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NCJ Number: NCJ 240432     Find in a Library
Title: Methamphetamine and Violence in Illinois
Author(s): Ralph A. Weisheit Ph.D.
Date Published: 2012
Page Count: 76
Sponsoring Agency: Bureau of Justice Assistance
US Dept of Justice
Office of Justice Programs
United States of America

Illinois Criminal Justice Information Authority
United States of America
Grant Number: 04-DB-BX-0043
Sale Source: Illinois Criminal Justice Information Authority
300 West Adams Street
Suite 200
Chicago, IL 60606
United States of America
Document: PDF 
Type: Report (Study/Research)
Language: English
Country: United States of America
Annotation: The general purpose of this study was to produce a better understanding of factors associated with methamphetamine use and methamphetamine-related violence in Illinois.
Abstract: Six of the nine methamphetamine users interviewed reported instances of violence or a propensity toward violence. Among the common effects of methamphetamine are paranoia and the hallucinations that often accompany the paranoia. Among those interviewed for the study, there were several mentions of circumstances under which paranoia set the stage for what could have been deadly encounters. This study describes the epidemiology of methamphetamine use and of methamphetamine-related violence across counties of different sizes in Illinois, with an emphasis on use and violence in rural areas. Study findings have several implications for policy and practice. First, although violence resulting from the physiological effects of methamphetamine may not be common, the risk of violence exists and is probably greater than for other drugs. Second, violence associated with the drug business is probably less frequent for methamphetamine than for other drugs in the Midwest. Third, because methamphetamine users are often polydrug users, violence linked with involvement in a drug subculture may be comparable to that for other illicit drugs. Fourth, an understanding of the nature and extent of the methamphetamine problem requires accurate data on who uses, how the drug is acquired, and the consequences of its use. Fifth, it appears the association between methamphetamine and violence is similar in both the largest and the smallest Illinois counties. Sixth, most users avoided police detection by limiting their interactions with those outside of their drug-using social world. Nine probationers were interviewed for this study, and these interviews were supplemented with interviews of knowledgeable officials in each county. 113 references and appended interview questions for users and officials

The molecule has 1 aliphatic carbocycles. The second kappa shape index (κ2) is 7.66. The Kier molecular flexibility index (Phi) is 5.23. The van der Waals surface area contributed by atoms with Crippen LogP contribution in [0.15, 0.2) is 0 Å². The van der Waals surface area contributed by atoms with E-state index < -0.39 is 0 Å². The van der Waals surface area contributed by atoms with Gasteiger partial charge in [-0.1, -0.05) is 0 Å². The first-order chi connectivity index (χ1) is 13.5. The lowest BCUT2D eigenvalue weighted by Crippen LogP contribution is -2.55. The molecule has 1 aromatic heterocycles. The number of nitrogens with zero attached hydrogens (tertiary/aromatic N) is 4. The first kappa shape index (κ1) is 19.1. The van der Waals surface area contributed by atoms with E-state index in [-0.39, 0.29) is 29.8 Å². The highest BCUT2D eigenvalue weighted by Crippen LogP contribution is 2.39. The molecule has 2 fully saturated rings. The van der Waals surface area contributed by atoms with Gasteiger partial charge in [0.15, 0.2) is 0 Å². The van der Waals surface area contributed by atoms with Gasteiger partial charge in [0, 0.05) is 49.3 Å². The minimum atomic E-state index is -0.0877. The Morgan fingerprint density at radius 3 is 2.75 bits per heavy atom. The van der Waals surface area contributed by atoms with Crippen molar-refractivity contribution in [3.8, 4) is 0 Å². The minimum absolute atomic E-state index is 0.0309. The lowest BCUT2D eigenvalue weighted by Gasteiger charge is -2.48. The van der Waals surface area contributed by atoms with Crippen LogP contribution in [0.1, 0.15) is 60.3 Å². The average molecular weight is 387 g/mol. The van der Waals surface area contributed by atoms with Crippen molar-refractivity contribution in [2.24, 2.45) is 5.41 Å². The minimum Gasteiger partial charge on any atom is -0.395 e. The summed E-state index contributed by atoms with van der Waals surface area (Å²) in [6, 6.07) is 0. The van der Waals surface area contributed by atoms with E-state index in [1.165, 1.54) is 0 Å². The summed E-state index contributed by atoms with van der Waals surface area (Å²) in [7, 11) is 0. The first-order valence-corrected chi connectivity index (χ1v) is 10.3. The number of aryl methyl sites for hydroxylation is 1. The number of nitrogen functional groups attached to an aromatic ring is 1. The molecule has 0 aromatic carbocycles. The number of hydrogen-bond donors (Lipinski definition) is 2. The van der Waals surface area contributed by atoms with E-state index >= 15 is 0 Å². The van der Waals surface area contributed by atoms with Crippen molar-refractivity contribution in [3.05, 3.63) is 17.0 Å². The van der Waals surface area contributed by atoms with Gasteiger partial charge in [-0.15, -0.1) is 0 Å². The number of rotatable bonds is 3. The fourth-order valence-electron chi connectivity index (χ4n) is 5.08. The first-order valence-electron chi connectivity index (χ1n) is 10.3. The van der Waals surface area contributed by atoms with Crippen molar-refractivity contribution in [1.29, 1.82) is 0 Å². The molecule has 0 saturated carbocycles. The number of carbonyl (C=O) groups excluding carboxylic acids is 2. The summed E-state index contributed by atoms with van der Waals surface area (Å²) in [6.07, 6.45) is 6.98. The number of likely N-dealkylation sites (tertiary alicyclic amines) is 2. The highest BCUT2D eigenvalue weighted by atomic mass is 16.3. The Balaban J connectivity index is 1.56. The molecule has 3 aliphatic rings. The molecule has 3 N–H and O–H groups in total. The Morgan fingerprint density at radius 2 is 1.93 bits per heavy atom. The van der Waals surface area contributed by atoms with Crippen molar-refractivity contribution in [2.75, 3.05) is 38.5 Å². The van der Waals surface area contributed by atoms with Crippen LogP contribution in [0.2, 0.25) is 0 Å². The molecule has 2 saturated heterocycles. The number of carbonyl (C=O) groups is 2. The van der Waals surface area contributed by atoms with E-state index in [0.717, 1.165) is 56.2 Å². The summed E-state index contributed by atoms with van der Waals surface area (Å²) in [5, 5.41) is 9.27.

Main Term(s): Drug effects
Index Term(s): Drug use ; Geographic distribution of crime ; Violence causes ; BJA grant-related documents ; Illinois ; Methamphetamine
   
  To cite this abstract, use the following link:
https://www.ncjrs.gov/App/Publications/abstract.aspx?ID=262512

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